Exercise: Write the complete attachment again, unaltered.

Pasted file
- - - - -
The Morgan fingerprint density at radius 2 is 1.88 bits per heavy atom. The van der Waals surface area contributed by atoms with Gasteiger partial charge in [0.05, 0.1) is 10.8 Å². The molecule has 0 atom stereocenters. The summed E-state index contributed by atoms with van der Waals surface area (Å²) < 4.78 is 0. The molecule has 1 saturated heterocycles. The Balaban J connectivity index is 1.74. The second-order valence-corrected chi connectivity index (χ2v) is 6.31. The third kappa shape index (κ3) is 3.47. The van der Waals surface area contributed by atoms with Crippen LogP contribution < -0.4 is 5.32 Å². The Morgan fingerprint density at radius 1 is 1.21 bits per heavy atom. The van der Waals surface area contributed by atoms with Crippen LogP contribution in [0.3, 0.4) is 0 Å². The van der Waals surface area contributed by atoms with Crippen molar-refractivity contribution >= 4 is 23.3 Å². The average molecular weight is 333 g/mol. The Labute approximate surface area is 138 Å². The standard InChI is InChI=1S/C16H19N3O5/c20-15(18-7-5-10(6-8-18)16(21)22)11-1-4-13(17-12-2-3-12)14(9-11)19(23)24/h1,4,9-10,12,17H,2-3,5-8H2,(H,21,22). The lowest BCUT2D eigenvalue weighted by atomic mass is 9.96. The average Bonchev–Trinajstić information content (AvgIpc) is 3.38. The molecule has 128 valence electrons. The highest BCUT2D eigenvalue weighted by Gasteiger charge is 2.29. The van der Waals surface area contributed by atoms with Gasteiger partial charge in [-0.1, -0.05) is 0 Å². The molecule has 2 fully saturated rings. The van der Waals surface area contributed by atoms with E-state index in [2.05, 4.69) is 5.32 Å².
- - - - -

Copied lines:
The Morgan fingerprint density at radius 2 is 1.88 bits per heavy atom. The van der Waals surface area contributed by atoms with Gasteiger partial charge in [0.05, 0.1) is 10.8 Å². The molecule has 0 atom stereocenters. The summed E-state index contributed by atoms with van der Waals surface area (Å²) < 4.78 is 0. The molecule has 1 saturated heterocycles. The Balaban J connectivity index is 1.74. The second-order valence-corrected chi connectivity index (χ2v) is 6.31. The third kappa shape index (κ3) is 3.47. The van der Waals surface area contributed by atoms with Crippen LogP contribution < -0.4 is 5.32 Å². The Morgan fingerprint density at radius 1 is 1.21 bits per heavy atom. The van der Waals surface area contributed by atoms with Crippen LogP contribution in [0.3, 0.4) is 0 Å². The van der Waals surface area contributed by atoms with Crippen molar-refractivity contribution >= 4 is 23.3 Å². The average molecular weight is 333 g/mol. The Labute approximate surface area is 138 Å². The standard InChI is InChI=1S/C16H19N3O5/c20-15(18-7-5-10(6-8-18)16(21)22)11-1-4-13(17-12-2-3-12)14(9-11)19(23)24/h1,4,9-10,12,17H,2-3,5-8H2,(H,21,22). The lowest BCUT2D eigenvalue weighted by atomic mass is 9.96. The average Bonchev–Trinajstić information content (AvgIpc) is 3.38. The molecule has 128 valence electrons. The highest BCUT2D eigenvalue weighted by Gasteiger charge is 2.29. The van der Waals surface area contributed by atoms with Gasteiger partial charge in [-0.1, -0.05) is 0 Å². The molecule has 2 fully saturated rings. The van der Waals surface area contributed by atoms with E-state index in [2.05, 4.69) is 5.32 Å².